Application of blockchain technology in the insurance industry

What is blockchain?

Blockchain, the technology behind Bitcoin, is growing rapidly and disrupting many different industries. In order to understand how blockchain technology works, you must first have an understanding of distributed ledger technology, or DLT. 

DLT is used to validate transactions that are processed through a database of records. These records are not stored or verified by any one central organization, so the goal of DLT is to maximize security and accuracy. DLT, however, does not link transactions the way blockchain does.

The blockchain process starts off very similar to DLT but continues where DLT stops. Blockchain essentially creates an unchangeable ledger of records that have been validated through a consensus from a decentralized network. 

Each computer independently approves, timestamps, and encrypts the transaction, and then the blockchain links them to form a chain. Together, these blocks form a digital ledger that holds a complete audit trail that cannot be tampered with or altered.

Application of blockchain in insurance

Blockchain technology has the potential to transform the insurance industry. It can improve accountability, transparency, and security while simultaneously increasing customer satisfaction.

For an insurance company to operate, it must handle large amounts of data that are interchanged between various third parties. Protecting information is a top priority, and data leaks are a major concern. With blockchain, insurance firms can interact with customers, banks, and other third parties while ensuring the data is accurate and free from manipulation.

Improving customer experiences is a major potential benefit of applying blockchain technology in the insurance industry. If a customer files a claim with an insurer using blockchain, all of the information and authorizations could be exchanged and settled essentially automatically. A customer would no longer have to jump through hoops of paperwork and phone calls to transfer information to different third parties. The security of blockchain encryption will also ensure that the data can only be seen by those parties authorized to view it.

An additional application of blockchain in insurance includes helping companies provide accurate reserve calculations for the reinsurance space. With this technology, property and casualty insurers can quickly and accurately determine how much money they have available to pay claims, as well as assist them with rebalancing their exposure against specific risks.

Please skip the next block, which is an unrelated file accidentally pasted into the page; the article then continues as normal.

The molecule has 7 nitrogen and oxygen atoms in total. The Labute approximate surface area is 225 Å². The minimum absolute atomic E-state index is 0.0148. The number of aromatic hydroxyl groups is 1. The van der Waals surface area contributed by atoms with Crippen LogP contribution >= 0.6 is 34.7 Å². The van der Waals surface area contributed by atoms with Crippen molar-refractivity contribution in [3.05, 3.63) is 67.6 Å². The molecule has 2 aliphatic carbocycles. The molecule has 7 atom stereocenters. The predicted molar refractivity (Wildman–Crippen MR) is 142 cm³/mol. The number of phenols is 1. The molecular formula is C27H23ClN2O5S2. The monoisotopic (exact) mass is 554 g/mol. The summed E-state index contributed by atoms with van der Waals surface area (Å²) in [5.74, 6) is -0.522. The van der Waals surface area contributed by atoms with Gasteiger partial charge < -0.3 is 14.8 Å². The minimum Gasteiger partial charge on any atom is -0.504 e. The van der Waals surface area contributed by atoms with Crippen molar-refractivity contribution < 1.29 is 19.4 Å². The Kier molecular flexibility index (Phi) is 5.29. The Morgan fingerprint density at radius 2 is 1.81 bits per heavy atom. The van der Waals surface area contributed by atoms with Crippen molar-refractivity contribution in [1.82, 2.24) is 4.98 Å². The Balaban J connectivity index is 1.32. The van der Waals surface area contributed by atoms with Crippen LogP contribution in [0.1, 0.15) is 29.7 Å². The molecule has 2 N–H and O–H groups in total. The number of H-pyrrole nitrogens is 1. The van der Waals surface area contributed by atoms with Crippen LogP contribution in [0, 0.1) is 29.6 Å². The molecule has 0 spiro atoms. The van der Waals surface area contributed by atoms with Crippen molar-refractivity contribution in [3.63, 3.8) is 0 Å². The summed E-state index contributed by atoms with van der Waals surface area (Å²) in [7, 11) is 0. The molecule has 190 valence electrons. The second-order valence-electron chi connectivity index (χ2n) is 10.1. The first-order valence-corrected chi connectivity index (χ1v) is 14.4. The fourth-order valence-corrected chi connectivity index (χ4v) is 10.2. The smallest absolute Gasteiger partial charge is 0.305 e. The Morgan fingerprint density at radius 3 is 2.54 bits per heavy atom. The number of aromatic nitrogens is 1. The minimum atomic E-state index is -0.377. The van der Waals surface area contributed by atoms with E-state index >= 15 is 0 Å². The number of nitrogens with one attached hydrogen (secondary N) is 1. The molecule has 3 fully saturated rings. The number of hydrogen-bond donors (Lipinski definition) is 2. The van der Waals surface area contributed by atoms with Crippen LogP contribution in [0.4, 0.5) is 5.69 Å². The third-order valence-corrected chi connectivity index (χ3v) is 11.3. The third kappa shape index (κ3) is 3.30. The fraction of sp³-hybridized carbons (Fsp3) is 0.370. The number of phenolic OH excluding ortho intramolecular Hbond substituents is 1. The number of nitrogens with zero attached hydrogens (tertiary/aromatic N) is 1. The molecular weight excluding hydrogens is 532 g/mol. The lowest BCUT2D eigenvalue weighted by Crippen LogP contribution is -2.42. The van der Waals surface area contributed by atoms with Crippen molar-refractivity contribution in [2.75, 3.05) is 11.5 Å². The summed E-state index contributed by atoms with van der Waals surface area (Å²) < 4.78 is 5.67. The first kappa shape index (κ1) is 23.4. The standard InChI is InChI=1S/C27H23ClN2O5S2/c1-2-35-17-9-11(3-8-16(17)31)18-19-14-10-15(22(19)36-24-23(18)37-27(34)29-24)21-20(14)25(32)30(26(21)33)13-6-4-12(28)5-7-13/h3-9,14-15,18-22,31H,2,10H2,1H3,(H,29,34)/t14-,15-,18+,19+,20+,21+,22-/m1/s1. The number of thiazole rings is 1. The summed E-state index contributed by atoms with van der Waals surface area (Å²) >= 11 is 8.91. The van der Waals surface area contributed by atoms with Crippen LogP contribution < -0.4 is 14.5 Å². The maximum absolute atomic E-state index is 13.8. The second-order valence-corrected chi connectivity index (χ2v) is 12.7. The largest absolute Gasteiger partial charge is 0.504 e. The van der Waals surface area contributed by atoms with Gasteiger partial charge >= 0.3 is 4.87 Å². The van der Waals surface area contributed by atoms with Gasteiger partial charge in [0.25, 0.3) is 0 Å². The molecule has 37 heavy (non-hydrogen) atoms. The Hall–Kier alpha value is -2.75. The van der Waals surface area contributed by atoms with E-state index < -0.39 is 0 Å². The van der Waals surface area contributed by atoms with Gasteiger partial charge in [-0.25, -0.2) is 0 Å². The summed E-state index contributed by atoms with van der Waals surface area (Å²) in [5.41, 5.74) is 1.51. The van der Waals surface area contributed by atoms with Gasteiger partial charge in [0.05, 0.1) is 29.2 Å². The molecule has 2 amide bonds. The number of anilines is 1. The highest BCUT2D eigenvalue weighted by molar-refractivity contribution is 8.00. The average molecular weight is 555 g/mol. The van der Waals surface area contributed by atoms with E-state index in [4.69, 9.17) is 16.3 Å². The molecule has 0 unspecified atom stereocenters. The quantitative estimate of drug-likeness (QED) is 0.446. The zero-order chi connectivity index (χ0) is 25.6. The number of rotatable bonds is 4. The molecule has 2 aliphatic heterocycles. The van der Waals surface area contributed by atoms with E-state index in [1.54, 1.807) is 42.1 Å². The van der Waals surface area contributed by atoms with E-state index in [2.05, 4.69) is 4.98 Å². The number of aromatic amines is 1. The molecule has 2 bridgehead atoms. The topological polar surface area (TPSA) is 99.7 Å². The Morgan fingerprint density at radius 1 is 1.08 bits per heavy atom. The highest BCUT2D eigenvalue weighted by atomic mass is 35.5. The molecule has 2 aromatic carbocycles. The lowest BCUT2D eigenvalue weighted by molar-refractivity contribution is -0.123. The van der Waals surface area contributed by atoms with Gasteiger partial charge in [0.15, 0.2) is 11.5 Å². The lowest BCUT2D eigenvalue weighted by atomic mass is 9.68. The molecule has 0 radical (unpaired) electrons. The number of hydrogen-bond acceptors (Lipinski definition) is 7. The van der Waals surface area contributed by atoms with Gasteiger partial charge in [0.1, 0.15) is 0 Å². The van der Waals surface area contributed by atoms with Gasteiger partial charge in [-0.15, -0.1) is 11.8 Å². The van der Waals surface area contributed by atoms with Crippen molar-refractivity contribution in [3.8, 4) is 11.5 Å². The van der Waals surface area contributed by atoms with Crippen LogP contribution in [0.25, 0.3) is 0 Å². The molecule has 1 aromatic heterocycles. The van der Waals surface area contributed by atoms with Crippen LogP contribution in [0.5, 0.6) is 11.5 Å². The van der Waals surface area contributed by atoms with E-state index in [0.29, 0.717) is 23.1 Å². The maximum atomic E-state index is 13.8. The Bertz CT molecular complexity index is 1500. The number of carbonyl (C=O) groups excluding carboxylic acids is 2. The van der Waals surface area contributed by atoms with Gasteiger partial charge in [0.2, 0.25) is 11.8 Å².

Examples of blockchain in insurance

While the use of blockchain in the insurance industry is still new, a few companies have already started implementing it. 

Fizzy is a web insurance cover for flight delays or cancellation. It was launched by AXA and is based on the Ethereum blockchain. Fizzy offers a one-shot coverage tailored to a specific flight route, with automatic compensation in case of a delay or cancellation.

Allianz recently introduced a prototype that uses blockchain to settle catastrophe swaps and bonds. At the same time, an application called XLRAS from Blem Information Management has been developed to help insurance companies manage recoveries under “excess of loss” reinsurance. 

Vrumi, a shared workspace provider, has taken a unique approach to implementing blockchain. They have partnered with SafeShare, a blockchain start-up, to offer insurance products underwritten by Lloyds of London for the hosts of their office accommodations.

Challenges with introducing blockchain

Blockchain offers great opportunities for insurance companies, but there are still several challenges associated with integrating it into the insurance sector. 

Since most insurance firms have to interact with outside entities like customers or competitors (think an opposing insurance company during a car accident claim) creating the blockchain will be very complex. The insurance companies would have to be willing to disclose certain aspects of their internal operations in order to make the blockchain work and doing so without disclosing too much has proven to be a difficult task. 

Appropriate governance is another hurdle insurance firms would have to overcome to successfully implement blockchain. While other public blockchains rely on open source communities, insurance companies might need to keep their network private and limited to insurers, customers, and partners. There are countless other complex compliance issues as well, including how to deal with fraudulent claims activity.

Disruption in the insurance industry

A study by the Boston Consulting Group estimates that blockchains could help property and casualty insurance providers lower their operating ratios anywhere from 5% to 13% and generate over $200 billion in technical margin from written premiums. In other words, blockchain could be a game-changer for insurance firms.

Many insurance companies realize this, and the SAP Digital Transformation Executive Study showed that insurance firms plan to more than double their investments in blockchain by 2019. Introducing blockchain into your business processes will be essential to staying relevant in the insurance industry of the future. The best way to do this is to work with a consultant to see how blockchain can be used to optimize your business operations and improve your bottom line.